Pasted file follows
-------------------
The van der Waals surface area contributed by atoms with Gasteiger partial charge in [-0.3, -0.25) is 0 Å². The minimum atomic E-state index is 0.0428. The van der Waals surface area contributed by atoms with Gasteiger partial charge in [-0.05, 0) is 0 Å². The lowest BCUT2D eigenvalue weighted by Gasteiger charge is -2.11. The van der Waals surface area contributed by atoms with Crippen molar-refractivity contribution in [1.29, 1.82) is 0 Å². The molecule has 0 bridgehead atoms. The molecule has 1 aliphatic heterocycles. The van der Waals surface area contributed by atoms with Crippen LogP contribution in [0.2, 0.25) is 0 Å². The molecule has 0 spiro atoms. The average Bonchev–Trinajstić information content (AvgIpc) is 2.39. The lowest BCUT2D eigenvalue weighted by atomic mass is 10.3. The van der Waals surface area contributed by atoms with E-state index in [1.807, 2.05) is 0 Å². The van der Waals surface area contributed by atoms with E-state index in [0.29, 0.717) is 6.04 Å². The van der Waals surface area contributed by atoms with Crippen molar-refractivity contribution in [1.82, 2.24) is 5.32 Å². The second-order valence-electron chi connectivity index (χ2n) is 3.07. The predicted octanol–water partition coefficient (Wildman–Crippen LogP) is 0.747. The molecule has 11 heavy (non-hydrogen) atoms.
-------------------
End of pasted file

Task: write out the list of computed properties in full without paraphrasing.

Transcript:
The van der Waals surface area contributed by atoms with Gasteiger partial charge in [-0.3, -0.25) is 0 Å². The minimum atomic E-state index is 0.0428. The van der Waals surface area contributed by atoms with Gasteiger partial charge in [-0.05, 0) is 0 Å². The lowest BCUT2D eigenvalue weighted by Gasteiger charge is -2.11. The van der Waals surface area contributed by atoms with Crippen molar-refractivity contribution in [1.29, 1.82) is 0 Å². The molecule has 0 bridgehead atoms. The molecule has 1 aliphatic heterocycles. The van der Waals surface area contributed by atoms with Crippen LogP contribution in [0.2, 0.25) is 0 Å². The molecule has 0 spiro atoms. The average Bonchev–Trinajstić information content (AvgIpc) is 2.39. The lowest BCUT2D eigenvalue weighted by atomic mass is 10.3. The van der Waals surface area contributed by atoms with E-state index in [1.807, 2.05) is 0 Å². The van der Waals surface area contributed by atoms with E-state index in [0.29, 0.717) is 6.04 Å². The van der Waals surface area contributed by atoms with Crippen molar-refractivity contribution in [1.82, 2.24) is 5.32 Å². The second-order valence-electron chi connectivity index (χ2n) is 3.07. The predicted octanol–water partition coefficient (Wildman–Crippen LogP) is 0.747. The molecule has 11 heavy (non-hydrogen) atoms.